He suggested earnest discussions on reforms to dietary supplement products cannot begin until critics move beyond conclusions that industry is “unregulated” or “under-regulated.”
“It’s just absolutely ridiculous,” Fabricant said.
Council for Responsible Nutrition
Steve Mister, president and CEO of the Council for Responsible Nutrition (CRN), which generally supports the concept of mandatory product listing, also anticipates dietary supplement provisions will not be included in a continuing resolution to fund the government.
“If that happens, that’s going to be disappointing but not unexpected because there are much bigger forces going on right now to get the CR passed than anything having to do with dietary supplements, and we are just the tail of the dog,” he said in an interview. “But that doesn’t mean that it’s over in this Congress.”
He cited discussions over possibly incorporating mandatory listing provisions in an omnibus bill following the elections in November.
“We still strongly support the concept of mandatory product listing,” Mister said.
While CRN is not pleased with all the language in the standalone bill introduced by Durbin or in the Safety and Landmark Advancements Act passed by the Senate HELP Committee, those concerns can be addressed through amendments that his trade organization has offered, he said.
“And if those amendments were added to the bill, we think we have a viable mandatory product listing piece of legislation that the industry could live with,” Mister said.
Asked to comment on Durbin’s remarks about the dietary supplement industry on the Senate floor, Mister responded, “A lot of politics is theater, and we know that. That’s how things happen in Washington. This industry is not necessarily the primary audience for Senator Durbin’s comments on the floor yesterday. He is trying to keep his constituents and his stakeholders at the table and pushing forward on keeping mandatory listing either in this bill or creating a pathway for it” in an omnibus bill.
“Do I love the things that he says about the industry? No. I think that most of them, though, are factually correct if you look at what he said,” Mister added. As an example, Durbin referenced surveys showing that most consumers believe dietary supplements are subject to government review before they are marketed. And Mister said supplements “are regulated very differently from prescription drugs.”
“We would say that’s a good thing, and that [supplements] should be regulated differently because they’re not drugs,” Mister said. “But there’s not a lot that’s factually wrong with what [Sen. Durbin] says, and we understand that he is saying it because he is trying to keep his constituents at the table for making the case that they shouldn’t just walk away.”
American Herbal Products Association
However, American Herbal Products Association (AHPA) President Michael McGuffin disagreed with several observations Durbin made on the Senate floor.
“There are several inaccuracies in Sen. Durbin’s floor statement and it’s hard to believe that he doesn’t know this,” McGuffin said in an interview. Responding to Durbin’s statement that dietary supplements aren’t subject to inspections and standards, McGuffin pointed to FDA inspections of dietary supplement facilities to ensure products are made to quality standards based on cGMP (current good manufacturing practices) regulations in 21 C.F.R. 111.
Those regulations mean companies have met “the standards or specifications established under that rule, and Sen. Durbin knows that,” McGuffin said.
He also disagreed with Durbin’s statement that supplements can “make outrageous claims.”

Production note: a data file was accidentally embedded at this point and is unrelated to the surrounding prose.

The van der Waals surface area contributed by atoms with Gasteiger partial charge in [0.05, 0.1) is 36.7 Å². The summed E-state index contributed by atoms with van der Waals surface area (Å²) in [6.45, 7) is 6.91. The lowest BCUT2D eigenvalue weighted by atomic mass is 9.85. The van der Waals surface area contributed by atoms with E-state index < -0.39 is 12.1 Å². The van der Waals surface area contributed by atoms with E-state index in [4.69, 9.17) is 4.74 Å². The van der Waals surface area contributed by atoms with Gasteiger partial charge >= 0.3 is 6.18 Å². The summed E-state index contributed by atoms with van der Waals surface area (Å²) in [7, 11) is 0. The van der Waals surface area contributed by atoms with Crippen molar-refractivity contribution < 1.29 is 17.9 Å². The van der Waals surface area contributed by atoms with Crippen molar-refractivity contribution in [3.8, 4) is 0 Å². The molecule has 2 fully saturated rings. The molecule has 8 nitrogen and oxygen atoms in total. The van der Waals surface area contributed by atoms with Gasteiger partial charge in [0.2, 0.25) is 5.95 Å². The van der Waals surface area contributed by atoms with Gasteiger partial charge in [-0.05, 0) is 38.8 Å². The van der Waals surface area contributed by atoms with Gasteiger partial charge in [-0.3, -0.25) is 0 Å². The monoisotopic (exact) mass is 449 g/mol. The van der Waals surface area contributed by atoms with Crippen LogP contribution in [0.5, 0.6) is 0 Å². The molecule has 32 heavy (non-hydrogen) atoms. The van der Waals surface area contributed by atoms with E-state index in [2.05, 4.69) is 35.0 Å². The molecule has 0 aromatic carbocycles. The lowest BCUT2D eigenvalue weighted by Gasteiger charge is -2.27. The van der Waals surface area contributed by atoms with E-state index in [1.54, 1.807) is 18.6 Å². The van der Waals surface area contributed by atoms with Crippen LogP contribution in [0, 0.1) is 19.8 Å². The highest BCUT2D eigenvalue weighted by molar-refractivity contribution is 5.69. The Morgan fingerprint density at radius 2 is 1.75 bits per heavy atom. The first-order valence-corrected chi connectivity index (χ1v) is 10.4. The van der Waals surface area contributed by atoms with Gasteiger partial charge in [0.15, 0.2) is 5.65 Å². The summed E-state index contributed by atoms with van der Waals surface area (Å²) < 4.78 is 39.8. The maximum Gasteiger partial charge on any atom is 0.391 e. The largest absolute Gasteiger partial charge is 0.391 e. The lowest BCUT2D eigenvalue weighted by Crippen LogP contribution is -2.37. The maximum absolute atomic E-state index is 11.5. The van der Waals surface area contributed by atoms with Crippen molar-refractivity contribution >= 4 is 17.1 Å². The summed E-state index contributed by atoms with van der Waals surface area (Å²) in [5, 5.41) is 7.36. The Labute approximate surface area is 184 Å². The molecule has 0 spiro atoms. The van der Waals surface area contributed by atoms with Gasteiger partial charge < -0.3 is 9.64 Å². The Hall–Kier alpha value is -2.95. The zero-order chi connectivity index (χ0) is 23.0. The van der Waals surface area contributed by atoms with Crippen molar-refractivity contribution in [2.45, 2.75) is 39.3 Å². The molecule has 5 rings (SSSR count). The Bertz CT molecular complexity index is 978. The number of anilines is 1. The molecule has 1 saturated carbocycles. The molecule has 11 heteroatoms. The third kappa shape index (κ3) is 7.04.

“We’re not allowed to make claims beyond the limited range of structure/function claims or health claims if qualified or if approved and they must be substantiated,” McGuffin said.
Commenting on Durbin’s statement that supplements are not regulated like drugs, McGuffin said dietary supplements’ cGMPs and adverse event reports to the FDA are modeled after current drug regulations. And he noted FDA has certain power over supplements that it doesn’t possess over prescription drugs: mandatory recall authority.
McGuffin further addressed Durbin’s statement that mandatory product listing would provide the FDA with basic information should consumers become sick from a supplement. He maintained the FDA has sufficient authority and access to information to protect consumers if there is a problem associated with dietary supplements.
“FDA already has resources to address these incredibly rare instances,” McGuffin said. He referenced a 2021 recall involving NutraCap Holdings for undeclared milk on the label.
“The recall announcement was specific to the lot number of the affected products,” McGuffin said. “FDA already has this authority and MPL wouldn’t require listing of lot numbers.”
McGuffin suggested Durbin’s remarks should be considered along with what he did not say.
“Sen. Durbin did not say dietary supplements should be regulated exactly the same way as drugs,” McGuffin added. “And I don’t think he believes this should be the case, and I’m certain that Americans would not support such a regulatory approach.”
While the AHPA opposes incorporating mandatory product listing in a user-fee bill, McGuffin said his organization will continue its outreach with Durbin’s office.
“We’ll try to encourage even more accurate messaging from our perspective,” he concluded.
McGuffin added later, “We need to have a more straightforward discussion of the topic.”
Consumer Healthcare Products Association
Marc Schloss, vice president of federal government affairs with the Consumer Healthcare Products Association, has advocated for broader reforms to the Dietary Supplement Health and Education Act of 1994 (DSHEA).
“The troubling situations highlighted in Senator Durbin’s speech yesterday only further speak to the need for increased enforcement of current law by the FDA and the Department of Justice, and the need for more comprehensive reform of dietary supplement regulation,” Schloss said in an email. “CHPA has continually reiterated its support for mandatory product listing, so long as it’s carried out as part of a comprehensive package of dietary supplement regulatory reforms that would not only provide FDA with the tools it needs to stop criminals but would further improve FDA’s ability to regulate the rapidly growing dietary supplement industry through new tools, including mandatory product listing, increased cGMP inspections and remote regulatory assessments.
“Unfortunately, that’s not what’s currently being contemplated by Congress in the user-fee conversations,” Schloss added. “As the House and Senate confer on FDA user fee reauthorizations, the need to balance consumer access to safe and beneficial dietary supplements with FDA’s ability to swiftly remove dangerous and illegal products from the marketplace should be recognized to ensure that any agreed-to reforms are meaningful and not reform in name only.”
This piece originally appeared on Natural Products Insider, a New Hope Network sister website. Visit the site for information on ingredients, product development and regulatory issues.